John's relationship to the other canonical Gospels has from Christian antiquity been the subject of serious discussion and debate. Did John know them? Did he use them as sources for his own "spiritual" gospel? If so, can his eccentricities in using them be explained? In John among the Gospels D. Moody Smith confronts these questions, describing how the relationship of the Fourth Gospel to the Synoptics has been understood, particularly in modern biblical scholarship.
John's difference from the other gospel narratives was recognized by such ancient Christian writers as Clement of Alexandria in the late second century, Origen in the early third century, and Eusebius in the early fourth century, who set the stage for opposing views of John's relation to the Synoptics. John was deemed either compatible with, if supplementary to, the other canonical Gospels, as Clement and Eusebius believed, or obviously at odds historically with the companion works, according to Origen's opposing view.
These two essential interpretive views have played out to the present day. Smith summarizes the theories and countertheories that have driven Johannine scholarship since the time of the early church, clarifying the interrelationship among commentators at the same time that he offers an insightful overview of this key issue in Johannine studies.
The most recent shift in the critics' appraisal of the Gospel of John has its roots in the 1970s. Against the predominant view that the Fourth Gospel was a composition independent of the Synoptics, scholars began to point out that elements of the redaction or composition of the Synoptics themselves appear in it—an insight that led back to the conclusion that John knew and used one or more of the Synoptics in their present, canonical form.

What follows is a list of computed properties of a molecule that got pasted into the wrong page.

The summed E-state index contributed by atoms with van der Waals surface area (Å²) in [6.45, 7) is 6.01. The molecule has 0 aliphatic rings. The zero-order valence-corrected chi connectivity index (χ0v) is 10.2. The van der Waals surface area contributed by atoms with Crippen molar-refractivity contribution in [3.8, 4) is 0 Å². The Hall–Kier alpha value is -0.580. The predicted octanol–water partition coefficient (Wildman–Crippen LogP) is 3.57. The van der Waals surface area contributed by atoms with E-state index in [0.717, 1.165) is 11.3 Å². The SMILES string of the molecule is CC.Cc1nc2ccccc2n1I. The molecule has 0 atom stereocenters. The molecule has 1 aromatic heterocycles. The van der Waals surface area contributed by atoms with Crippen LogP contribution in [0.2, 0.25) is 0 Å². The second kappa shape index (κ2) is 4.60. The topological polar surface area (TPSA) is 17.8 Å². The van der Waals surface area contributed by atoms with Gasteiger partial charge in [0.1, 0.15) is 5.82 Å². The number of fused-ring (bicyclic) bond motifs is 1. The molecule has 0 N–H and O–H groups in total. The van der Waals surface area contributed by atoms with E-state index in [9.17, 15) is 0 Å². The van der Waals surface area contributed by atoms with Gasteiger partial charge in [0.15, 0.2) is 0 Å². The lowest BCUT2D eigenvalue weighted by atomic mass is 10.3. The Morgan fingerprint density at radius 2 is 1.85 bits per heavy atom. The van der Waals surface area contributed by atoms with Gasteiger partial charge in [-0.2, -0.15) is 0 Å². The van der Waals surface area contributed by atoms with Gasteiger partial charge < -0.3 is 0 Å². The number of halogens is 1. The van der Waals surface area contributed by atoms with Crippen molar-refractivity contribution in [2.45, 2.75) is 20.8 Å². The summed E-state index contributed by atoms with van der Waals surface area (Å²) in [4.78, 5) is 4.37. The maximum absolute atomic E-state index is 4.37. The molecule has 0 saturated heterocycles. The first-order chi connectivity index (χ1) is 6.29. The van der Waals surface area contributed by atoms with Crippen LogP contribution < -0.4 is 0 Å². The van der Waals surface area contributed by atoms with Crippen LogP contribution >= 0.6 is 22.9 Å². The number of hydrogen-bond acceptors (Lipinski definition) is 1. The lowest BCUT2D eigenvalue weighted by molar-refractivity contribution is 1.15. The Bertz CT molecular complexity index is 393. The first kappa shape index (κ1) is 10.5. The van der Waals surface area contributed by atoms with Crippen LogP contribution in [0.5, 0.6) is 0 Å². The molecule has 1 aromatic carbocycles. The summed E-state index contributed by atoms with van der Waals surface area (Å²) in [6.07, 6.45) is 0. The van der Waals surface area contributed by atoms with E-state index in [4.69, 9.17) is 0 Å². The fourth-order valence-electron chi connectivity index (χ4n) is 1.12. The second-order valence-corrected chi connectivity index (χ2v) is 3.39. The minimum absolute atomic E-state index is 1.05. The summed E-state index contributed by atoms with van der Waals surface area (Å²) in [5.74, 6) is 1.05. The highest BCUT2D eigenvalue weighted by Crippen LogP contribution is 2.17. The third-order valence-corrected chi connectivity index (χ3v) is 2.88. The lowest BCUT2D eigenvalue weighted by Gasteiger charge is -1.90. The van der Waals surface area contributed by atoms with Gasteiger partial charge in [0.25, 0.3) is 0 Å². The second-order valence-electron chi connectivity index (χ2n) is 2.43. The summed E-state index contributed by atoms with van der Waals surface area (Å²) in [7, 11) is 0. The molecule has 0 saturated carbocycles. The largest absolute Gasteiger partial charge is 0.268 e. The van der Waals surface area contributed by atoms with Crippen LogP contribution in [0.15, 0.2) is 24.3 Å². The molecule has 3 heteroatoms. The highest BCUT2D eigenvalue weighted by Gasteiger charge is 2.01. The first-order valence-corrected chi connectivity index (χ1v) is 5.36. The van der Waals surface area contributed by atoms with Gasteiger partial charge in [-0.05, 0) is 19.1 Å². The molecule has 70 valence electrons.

In a new, final chapter included in the second edition of John among the Gospels, Smith emphasizes the difficulty of determining what constitutes redaction and how the apparently redactional or compositional elements found their way into the Gospel of John. Using the Gospel of Mark as his primary point of reference, Smith probes the difficulties involved in discerning how John understood and used the Synoptics, if indeed John knew or used them at all.
D. Moody Smith is George Washington Ivey Professor of New Testament at the Divinity School, Duke University. Since his student days Smith has been fascinated by the Gospel of John. His Ph.D. dissertation was published as Composition and Order of the Fourth Gospel, and his subsequent books include The Theology of the Gospel of John and the Abingdon New Testament commentary John. Coauthor of Anatomy of the New Testament, now in its fifth edition, Smith is also editor of the University of South Carolina Press series Studies on Personalities of the New Testament. Smith lives in Durham, North Carolina.